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Nagaland holds the dubious distinction of having the third highest incidences of nasopharyngeal cancer in the world that stems from addiction to tobacco and its by-products by majority of the population, principal secretary Health and Family Welfare I Himato Zhimomi said on Friday.
While people in major towns like Dimapur and Kohima have access to healthcare and dentists, Himato lamented that those in far-flung areas of the State were not as fortunate as dentists and even doctors were scarce.
Speaking at the 16th annual general meeting of Nagaland chapter of Indian Dental Association (IDA) at Niathu Resort as a special invitee, Himato Zhimomi called for fiercely tackling nasopharyngeal cancer and taking dental care to remote areas of the State.
He outlined four challenges that dentists faced today. The first, according to him, was the need to upgrade skills and knowledge in an ever-evolving field like dentistry where there was “no place for second best”, alongside incorporating robotics and artificial intelligence to keep abreast with changing times.
He said the second challenge was for dentists to do “lot of handholding in a society that is still vulnerable and largely unaware” and adopt a humane approach while attending patients.
The third challenge, he said was to serve in far flung areas where there was an acute shortage of doctors. He revealed that with around 150 to 200 dentists in the State, the shortage was felt more in remote areas and urged the dentists present to take up the challenge of visiting interior areas.
Himato said the fourth challenge was for dentists to fight the scourge of tobacco consumption that had afflicted many families in the State. Urging the dentists to be ambassadors of hygienic living, he lamented that tobacco consumption was rampant even though it was outright unhealthy. Earlier in the programme, IDA Nagaland branch president Dr Kezeneilie Pienyu briefed the principal secretary on the issues concerning dentists in Nagaland.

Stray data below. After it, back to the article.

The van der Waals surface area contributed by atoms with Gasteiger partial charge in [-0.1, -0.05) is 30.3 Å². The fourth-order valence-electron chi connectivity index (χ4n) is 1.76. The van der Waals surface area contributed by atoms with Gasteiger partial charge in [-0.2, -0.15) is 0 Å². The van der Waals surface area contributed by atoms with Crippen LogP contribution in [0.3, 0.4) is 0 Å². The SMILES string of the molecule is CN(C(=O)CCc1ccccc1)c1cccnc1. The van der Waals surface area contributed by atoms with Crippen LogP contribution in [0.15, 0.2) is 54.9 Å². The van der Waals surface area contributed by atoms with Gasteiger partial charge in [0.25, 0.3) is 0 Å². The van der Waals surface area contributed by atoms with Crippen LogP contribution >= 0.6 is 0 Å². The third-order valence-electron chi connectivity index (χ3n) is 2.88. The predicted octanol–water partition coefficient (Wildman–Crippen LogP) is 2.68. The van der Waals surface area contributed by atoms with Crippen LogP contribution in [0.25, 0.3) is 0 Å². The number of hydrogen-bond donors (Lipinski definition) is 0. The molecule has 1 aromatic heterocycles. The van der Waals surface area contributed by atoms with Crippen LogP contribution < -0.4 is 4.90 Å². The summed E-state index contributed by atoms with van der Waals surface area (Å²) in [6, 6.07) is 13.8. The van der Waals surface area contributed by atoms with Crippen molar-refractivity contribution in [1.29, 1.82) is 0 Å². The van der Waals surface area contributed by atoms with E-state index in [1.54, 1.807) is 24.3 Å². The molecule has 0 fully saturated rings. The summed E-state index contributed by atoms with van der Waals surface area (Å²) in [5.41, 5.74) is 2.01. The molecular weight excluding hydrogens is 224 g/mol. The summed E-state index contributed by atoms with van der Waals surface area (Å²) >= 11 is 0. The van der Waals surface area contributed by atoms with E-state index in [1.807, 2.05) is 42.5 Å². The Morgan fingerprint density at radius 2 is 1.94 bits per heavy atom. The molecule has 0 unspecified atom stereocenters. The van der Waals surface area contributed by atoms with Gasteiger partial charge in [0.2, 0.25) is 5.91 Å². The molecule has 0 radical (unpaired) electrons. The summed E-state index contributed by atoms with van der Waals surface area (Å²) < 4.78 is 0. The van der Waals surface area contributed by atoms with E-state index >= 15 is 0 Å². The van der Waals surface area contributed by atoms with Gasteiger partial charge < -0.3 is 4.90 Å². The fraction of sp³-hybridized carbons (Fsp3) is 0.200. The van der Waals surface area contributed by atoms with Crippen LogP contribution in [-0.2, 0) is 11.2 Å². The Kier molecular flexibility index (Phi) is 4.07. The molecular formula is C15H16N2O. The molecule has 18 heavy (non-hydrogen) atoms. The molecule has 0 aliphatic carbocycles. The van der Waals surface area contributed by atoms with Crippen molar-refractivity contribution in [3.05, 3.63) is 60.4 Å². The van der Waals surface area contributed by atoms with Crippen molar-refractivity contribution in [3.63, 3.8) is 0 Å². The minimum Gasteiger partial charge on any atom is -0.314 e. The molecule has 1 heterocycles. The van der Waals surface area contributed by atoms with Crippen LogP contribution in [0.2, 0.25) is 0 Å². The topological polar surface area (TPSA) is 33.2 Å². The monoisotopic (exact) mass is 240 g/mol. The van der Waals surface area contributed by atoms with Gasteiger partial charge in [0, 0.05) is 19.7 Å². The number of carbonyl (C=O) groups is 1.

In his presidential address, Pienyu remarked, “We have more than 150 dental surgeons in Nagaland. While on one hand, the increase in dental surgeons is good, on the other hand, there is limited prospect of jobs as the vacancies in government sector is very low. Presently, there are only 33 regular government doctors and 17 NHM contractual doctors.”
Calling for better facilities and creation of more posts, he added, “Most of our dental surgeons have to resort to private practice by setting up their own clinics that requires a huge investment and no financial assistance is provided by the government.”
Pienyu pointed out that national health programmes were more or less based on priority and therefore sectors like oral and dental health programmes were relegated to the backburner, even though more than 80% of the children in the State had dental caries and gingival diseases.
Keeping in mind the need to accord more importance to dental health, he warned that unless the State health department drew out its own initiative, the burden of oral diseases in the society would escalate.
IDA State secretary Vichovol, who was present, presented a brief report on the activities of the association carried out last year.
The other highlight of the programme was a song rendered by Dr S Meyisenla Angh. The conference was chaired by chaired by Dr Sentirenla Jamir and vote of thanks was delivered by Dr Seto D Kera.
Apart from the general conference, there was a pre-conference lecture on effective management practices of dentists and two scientific sessions by Dr Alex Kithan and Dr Longpumeren Jamir.